Osteoporosis and Spinal Fracture Management Tool: Own the Bone®

Meeting Highlight from NASS 2014

Doctor Kyle J. Jeray spoke to the audience about the American Orthopaedic Association’s (AOA) Own the Bone® initiative to improve bone health. Dr. Jeray is an orthopaedic surgeon with expertise in orthopaedic trauma at the Steadman Hawkins Clinic of the Carolinas in Greenville, SC. During Dr. Jeray’s presentation, he discussed osteoporosis, its prevalence, and associated health problems and costs.

The AOA’s Own the Bone® tool helps hospitals, medical centers, and physician practices to develop their own Fracture Liaison Service (FLS). The purpose of FLS is to raise awareness and help physicians identify patients who may be at risk of osteoporosis and fracture—and how to coordinate fracture aftercare. “Fragility fractures, as sentinel events, provide opportunities for physicians to educate patients, fellow physicians, and other healthcare professionals. The seriousness of the fracture episode provides physicians with a ‘teachable moment’ in which it is possible to impact behavior.”1

FRAX is another tool available to physicians. FRAX is the World Health Organization’s Fracture Risk Assessment Tool. It includes the patient’s clinical risk factors, such as body mass index, history of a fracture, and parental history of hip fracture. FRAX can help predict the 10-year probability of hip fracture risk and 10-year probability of a major osteoporotic fracture.  

About Osteoporosis
“Osteoporosis in its simplest terms is low bone mass. Its normal bone; it is just not enough. If we look at the World Health Organization's classification, they use a T-score to classify it, and it is considered low bone mass or osteopenia if it is a -1 to -2.5 and anything less than -2.5 is considered osteoporosis,” stated Dr. Jeray.

Prevalence in the United States (US)

  • 54 million Americans have low bone mass
  • About 10 million have osteoporosis
  • Men and women are affected

Fracture risk in the US:

  • Women: 1 in every 2 over age 50 years
  • Men: 1 in every 4 over age 50 years

Actual fractures in the US:

  • >1.5 million annually
  • >700,000 of these fractures are vertebral fractures

Dr. Jeray commented, “If we look at where they [vertebral fractures] are at 2006, and if we look at where they are going to be in 2030, we can see the fractures of the spine are increasing exponentially. A huge problem and area I think really needs to be addressed.”

Related Healthcare Costs
“The number of patients that spend their time in the hospital is more than heart attacks, breast cancer, and prostate cancer,” stated Dr. Jeray.

  • In 2004, almost $25 billion was related to osteoporotic fractures
  • Next 20 years: $500 billion will be spent on osteoporotic fractures
  • Biggest cost is quality of life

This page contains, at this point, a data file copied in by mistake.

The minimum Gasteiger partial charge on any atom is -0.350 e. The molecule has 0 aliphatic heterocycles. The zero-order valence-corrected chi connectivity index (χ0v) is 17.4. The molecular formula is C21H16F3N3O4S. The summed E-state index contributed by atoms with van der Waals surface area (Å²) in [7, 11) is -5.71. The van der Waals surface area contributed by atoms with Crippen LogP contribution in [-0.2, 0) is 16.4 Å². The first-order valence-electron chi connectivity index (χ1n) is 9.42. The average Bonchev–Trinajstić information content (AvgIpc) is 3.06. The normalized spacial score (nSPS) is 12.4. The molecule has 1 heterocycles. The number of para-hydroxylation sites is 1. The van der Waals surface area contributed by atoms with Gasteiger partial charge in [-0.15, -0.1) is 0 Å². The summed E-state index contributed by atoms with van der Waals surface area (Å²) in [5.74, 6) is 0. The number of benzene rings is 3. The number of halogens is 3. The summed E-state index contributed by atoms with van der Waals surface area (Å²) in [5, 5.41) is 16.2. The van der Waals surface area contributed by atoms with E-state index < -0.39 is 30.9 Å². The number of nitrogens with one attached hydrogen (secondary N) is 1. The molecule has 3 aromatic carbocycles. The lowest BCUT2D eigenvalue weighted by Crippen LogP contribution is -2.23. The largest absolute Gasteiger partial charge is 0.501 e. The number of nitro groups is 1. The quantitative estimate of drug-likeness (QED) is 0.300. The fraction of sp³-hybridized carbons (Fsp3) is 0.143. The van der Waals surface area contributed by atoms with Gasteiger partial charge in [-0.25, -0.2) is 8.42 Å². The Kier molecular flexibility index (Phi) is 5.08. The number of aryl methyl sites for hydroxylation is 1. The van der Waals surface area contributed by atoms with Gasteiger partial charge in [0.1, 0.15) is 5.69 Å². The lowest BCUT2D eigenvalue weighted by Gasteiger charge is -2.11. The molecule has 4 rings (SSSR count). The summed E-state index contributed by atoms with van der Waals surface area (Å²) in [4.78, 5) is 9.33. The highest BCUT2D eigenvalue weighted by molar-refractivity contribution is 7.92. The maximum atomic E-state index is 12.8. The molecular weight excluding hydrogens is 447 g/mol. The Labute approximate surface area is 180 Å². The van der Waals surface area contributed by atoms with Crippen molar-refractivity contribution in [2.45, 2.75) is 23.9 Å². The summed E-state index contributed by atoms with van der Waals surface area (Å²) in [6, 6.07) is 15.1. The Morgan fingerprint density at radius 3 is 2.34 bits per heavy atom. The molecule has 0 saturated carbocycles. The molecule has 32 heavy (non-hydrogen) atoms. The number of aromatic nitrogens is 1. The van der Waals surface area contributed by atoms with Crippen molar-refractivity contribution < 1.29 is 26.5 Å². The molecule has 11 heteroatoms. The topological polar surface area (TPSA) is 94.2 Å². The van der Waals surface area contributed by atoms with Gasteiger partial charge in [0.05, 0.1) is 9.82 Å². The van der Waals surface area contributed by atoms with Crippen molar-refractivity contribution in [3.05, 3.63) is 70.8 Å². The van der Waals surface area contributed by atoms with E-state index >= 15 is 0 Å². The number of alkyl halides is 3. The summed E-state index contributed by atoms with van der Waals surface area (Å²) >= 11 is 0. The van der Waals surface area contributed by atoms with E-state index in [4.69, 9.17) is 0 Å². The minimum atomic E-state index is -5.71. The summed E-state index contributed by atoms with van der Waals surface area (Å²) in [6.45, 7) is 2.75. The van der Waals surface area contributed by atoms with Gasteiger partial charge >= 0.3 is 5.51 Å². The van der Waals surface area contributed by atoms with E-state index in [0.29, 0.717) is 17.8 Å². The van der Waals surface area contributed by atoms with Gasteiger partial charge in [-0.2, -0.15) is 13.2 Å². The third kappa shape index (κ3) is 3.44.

Dr. Jeray commented, “As you would expect, hip fractures comprise a huge portion of it [2 million men, 80,000 per annum]. If we look at the spine fracture piece, it is only about 6%, but I would tell you that, that spine fracture piece is going to increase, and it is probably going to increase exponentially as we start operating on more and more spine fractures. As the number of spine fractures that are occurring in this age group [50 years and older] increase, it is going to demand more dollars.”

Underlying Problem
Only a small percentage of the patients who have sustained an osteoporosis-related fracture are being treated for osteoporosis. This represents a gap in health care that should be corrected. Who should be responsible to identify, diagnose and initiate treatment of osteoporosis? Orthopaedic surgeons, neurosurgeons, rheumatologists, the primary care physicians? Making the responsibility a medical community (eg, nurse practitioners, physician assistants) issue can help.  

Osteoporosis treatment works. Dr. Jeray pointed out, “We have good literature to show that it [osteoporosis treatment] makes a difference. If we look at Kaiser Permanente, they must save $50 million in five years by treating these patients, because they target risk reduction and reduction in fractures from 3-7 fold. So it can work and be successful.”

How Own the Bone® Works
How do you initiate the program and make it successful in your practice? Dr. Jeray explained, “You need someone who is going to be a site champion. It doesn't have to be an orthopedist; it doesn’t have to be a neurosurgeon. Sometimes it is a nurse practitioner.” Furthermore, Dr. Jeray’s practice started the program with just residents and himself in a group of 26 orthopaedic surgeons and neurosurgeons in a Level 1 trauma center. It wasn’t until Dr. Jeray got a nurse practitioner dedicated that the program became very successful.

“We use Own the Bone, as I said, it is customizable, so you take what you need to make it work in your institution,” concluded Dr. Jeray.

Updated on: 09/08/16
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